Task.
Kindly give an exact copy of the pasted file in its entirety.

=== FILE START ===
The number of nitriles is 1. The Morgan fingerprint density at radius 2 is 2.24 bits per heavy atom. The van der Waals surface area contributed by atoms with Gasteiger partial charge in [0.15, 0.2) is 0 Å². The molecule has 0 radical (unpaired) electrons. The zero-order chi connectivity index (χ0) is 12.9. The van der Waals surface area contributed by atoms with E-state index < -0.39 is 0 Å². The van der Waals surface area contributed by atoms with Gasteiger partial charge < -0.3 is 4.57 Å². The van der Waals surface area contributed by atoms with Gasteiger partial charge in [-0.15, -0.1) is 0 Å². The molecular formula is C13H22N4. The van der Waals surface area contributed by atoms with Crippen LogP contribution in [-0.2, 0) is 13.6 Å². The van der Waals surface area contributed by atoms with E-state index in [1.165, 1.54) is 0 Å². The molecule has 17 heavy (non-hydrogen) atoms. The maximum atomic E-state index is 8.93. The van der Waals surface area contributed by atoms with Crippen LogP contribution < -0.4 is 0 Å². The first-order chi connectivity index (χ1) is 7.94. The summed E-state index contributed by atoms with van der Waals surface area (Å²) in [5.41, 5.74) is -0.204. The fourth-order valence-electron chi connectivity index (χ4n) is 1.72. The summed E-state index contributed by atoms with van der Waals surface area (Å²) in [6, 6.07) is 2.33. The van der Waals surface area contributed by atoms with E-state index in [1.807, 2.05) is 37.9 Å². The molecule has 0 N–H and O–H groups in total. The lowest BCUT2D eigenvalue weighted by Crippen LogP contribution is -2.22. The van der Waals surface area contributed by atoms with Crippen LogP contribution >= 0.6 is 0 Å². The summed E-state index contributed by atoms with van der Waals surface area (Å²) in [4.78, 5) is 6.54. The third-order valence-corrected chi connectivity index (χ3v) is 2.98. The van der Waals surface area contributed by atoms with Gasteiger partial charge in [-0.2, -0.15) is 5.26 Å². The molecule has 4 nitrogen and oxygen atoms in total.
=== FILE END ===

The number of nitriles is 1. The Morgan fingerprint density at radius 2 is 2.24 bits per heavy atom. The van der Waals surface area contributed by atoms with Gasteiger partial charge in [0.15, 0.2) is 0 Å². The molecule has 0 radical (unpaired) electrons. The zero-order chi connectivity index (χ0) is 12.9. The van der Waals surface area contributed by atoms with E-state index < -0.39 is 0 Å². The van der Waals surface area contributed by atoms with Gasteiger partial charge < -0.3 is 4.57 Å². The van der Waals surface area contributed by atoms with Gasteiger partial charge in [-0.15, -0.1) is 0 Å². The molecular formula is C13H22N4. The van der Waals surface area contributed by atoms with Crippen LogP contribution in [-0.2, 0) is 13.6 Å². The van der Waals surface area contributed by atoms with E-state index in [1.165, 1.54) is 0 Å². The molecule has 17 heavy (non-hydrogen) atoms. The maximum atomic E-state index is 8.93. The van der Waals surface area contributed by atoms with Crippen LogP contribution < -0.4 is 0 Å². The first-order chi connectivity index (χ1) is 7.94. The summed E-state index contributed by atoms with van der Waals surface area (Å²) in [5.41, 5.74) is -0.204. The fourth-order valence-electron chi connectivity index (χ4n) is 1.72. The summed E-state index contributed by atoms with van der Waals surface area (Å²) in [6, 6.07) is 2.33. The van der Waals surface area contributed by atoms with E-state index in [1.807, 2.05) is 37.9 Å². The molecule has 0 N–H and O–H groups in total. The lowest BCUT2D eigenvalue weighted by Crippen LogP contribution is -2.22. The van der Waals surface area contributed by atoms with Crippen LogP contribution >= 0.6 is 0 Å². The summed E-state index contributed by atoms with van der Waals surface area (Å²) in [4.78, 5) is 6.54. The third-order valence-corrected chi connectivity index (χ3v) is 2.98. The van der Waals surface area contributed by atoms with Gasteiger partial charge in [-0.2, -0.15) is 5.26 Å². The molecule has 4 nitrogen and oxygen atoms in total.